Moreover, when as adults in education it is important that we deal with bullying it is important following the schools policies and procedures in order to appropriately support both the child and their families in cases of bullying. It is imperative that children and young people know that they have the right to know that they are protected and that there is also support for their parents if they are a victim of bullying. Children must also know and understand that they have the right to attend school and feel safe and protected and that their school has a duty to keep them safe, a way in which my school do this is by telling children in assemblies or in PSHE lessons.
In addition, if a child or young person approaches me and disclosed any kind of bullying, firstly, I would offer my support and take into consideration how difficult it must of been for the child or young person to have the courage to speak to me in the first instance, as in some cases children may feel embarrassed and ashamed that it has happened to them so it is important that I am sympathetic towards the child’s feelings. Moreover, I would tell the child that they have done the right thing in coming forward. Once I have recorded what the child has said to me I must follow it up with SLT using the correct paper work which is accessible in the staff room.

6.1
Explain how to support children and young people’s self-confidence and self-esteem
It is important that we understand that different children have various levels of confidence and we need to be able to manage and deal with all of them. Furthermore, we need to know that we can positively develop a child’s confidence. A way in which I have personally done this is through the use of praise and positive language when speaking to children and young people for example, I will say to a child who got a question “well done, good try but not quite there let’s try it again” rather than “no that’s wrong” as I need to make sure that if they try they will get praised which would encourage them to work harder and try to answer more questions which will lead to their confidence increasing.
6.2
Analyse the importance of supporting resilience in children and young people
To ensure that children are able to get through difficult times in their lives we must make sure that staff support them and help them to remain resilient. We need to ensure that we support them effectively so that they a fully able to develop their confidence and self-esteem. A way in which we can effectively support children who are in need of our support is that we need to be sensitive when managing their emotions and feelings and helping them to maintain their confidence is difficult situations. Moreover, we may also need to encourage the child as much as possible to give them reassurance as they learn to manage their emotions.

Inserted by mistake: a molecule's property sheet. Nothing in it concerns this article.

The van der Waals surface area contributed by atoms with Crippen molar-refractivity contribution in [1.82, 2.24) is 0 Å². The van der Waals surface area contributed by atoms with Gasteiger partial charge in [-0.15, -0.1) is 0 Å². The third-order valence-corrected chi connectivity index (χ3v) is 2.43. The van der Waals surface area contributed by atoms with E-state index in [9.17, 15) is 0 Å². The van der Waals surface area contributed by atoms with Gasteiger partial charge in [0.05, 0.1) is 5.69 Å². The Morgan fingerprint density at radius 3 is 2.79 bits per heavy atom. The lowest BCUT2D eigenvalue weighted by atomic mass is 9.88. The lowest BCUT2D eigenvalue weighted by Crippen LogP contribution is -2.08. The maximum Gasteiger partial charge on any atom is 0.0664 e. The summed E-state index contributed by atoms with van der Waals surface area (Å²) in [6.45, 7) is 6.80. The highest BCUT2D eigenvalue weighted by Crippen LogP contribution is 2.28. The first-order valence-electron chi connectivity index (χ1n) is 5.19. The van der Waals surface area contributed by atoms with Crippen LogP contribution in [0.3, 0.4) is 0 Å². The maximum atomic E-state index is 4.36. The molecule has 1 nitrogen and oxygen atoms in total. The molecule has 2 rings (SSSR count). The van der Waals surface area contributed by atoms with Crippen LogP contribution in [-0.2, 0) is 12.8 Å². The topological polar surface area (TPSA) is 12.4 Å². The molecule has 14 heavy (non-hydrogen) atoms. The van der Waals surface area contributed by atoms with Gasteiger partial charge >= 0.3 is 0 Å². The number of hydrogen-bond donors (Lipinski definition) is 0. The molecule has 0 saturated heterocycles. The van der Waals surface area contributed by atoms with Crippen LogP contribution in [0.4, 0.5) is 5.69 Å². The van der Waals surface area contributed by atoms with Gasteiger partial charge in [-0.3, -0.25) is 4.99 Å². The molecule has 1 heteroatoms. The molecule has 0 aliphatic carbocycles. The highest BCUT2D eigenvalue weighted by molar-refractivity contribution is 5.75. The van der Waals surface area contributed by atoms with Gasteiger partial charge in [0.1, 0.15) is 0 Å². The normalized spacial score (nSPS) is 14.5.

6.3
Explain why it is important to work with the child or young person to ensure they have strategies to protect themselves and make decisions about safety
It is imperative that children grow up in an environment of happiness, understanding and care. Furthermore, all children have the right to be safe and be protected due to The UN Convention on the Rights of the Child which was signed by the UK in 1990. This outlines that all children need to be treated equally. Also, children may need strategies put into place to help them to develop. As a member of staff we need to ensure that when we are coming up with strategies for children and young people we need to make sure that we are in line with our schools policies and procedures. We also have a role to teach the child ways in which to not put themselves at risk, a way in which my school do this is by holding assemblies showing the children the risks of what could happen and having PSHE lessons so that the children are able to discuss and understand how to keep themselves safe.

6.4
Explain ways of empowering children and young people to make positive and informed choices that support their wellbeing and safety
Furthermore, as well as supporting pupils socially we also need make sure that that they feel empowered about their own self-image. It is key that students have various opportunities to develop their personalities and that they are encouraged as they develop. Moreover, we need to make sure that children feel comfortable with themselves and that they are not at risk of abuse when they’re building their confidence. A way in which my school help students feel empowered about themselves is by the use of assemblies that are focussed on topics that related to certain issues or have outside companies come and do performances for example drama to help the students to look at different situations and show them how to deal with it so that they are able to develop fully.

7.1/7.2
Explain the risks and possible consequences for children and young people of being online and of using a mobile phone and describe ways of reducing risk to children and young people
Lastly, due to the massive rise in technology and the increase on the amount of exposure children have to online technology, it is imperative that we teach young people and children how they can keep themselves safe online. Students need to understand the serious risks of what can happen when they are not safe online for example, in extreme cases kidnapping and fraud. There are various way which my work place give students opportunities to learn and understand how to stay safe online and the risks and consequences if they don’t. One of the ways in which we do this is that we bring outside organisations to come and do performances about e-safety to show the kids visually the impacts it can have if they are not safe. Another way in which we do this on a more daily basis in school is that during ICT lessons children are also thought how to stay safe online using social media, email, internet use and online safety.
To conclude, as professionals in an environment where we are responsible for the safety and wellbeing of students as well as their educational progress it is imperative that everything we do around school should always be based around the safeguarding of children. Furthermore, we need to make sure that we are always in line with school policies regarding safeguarding.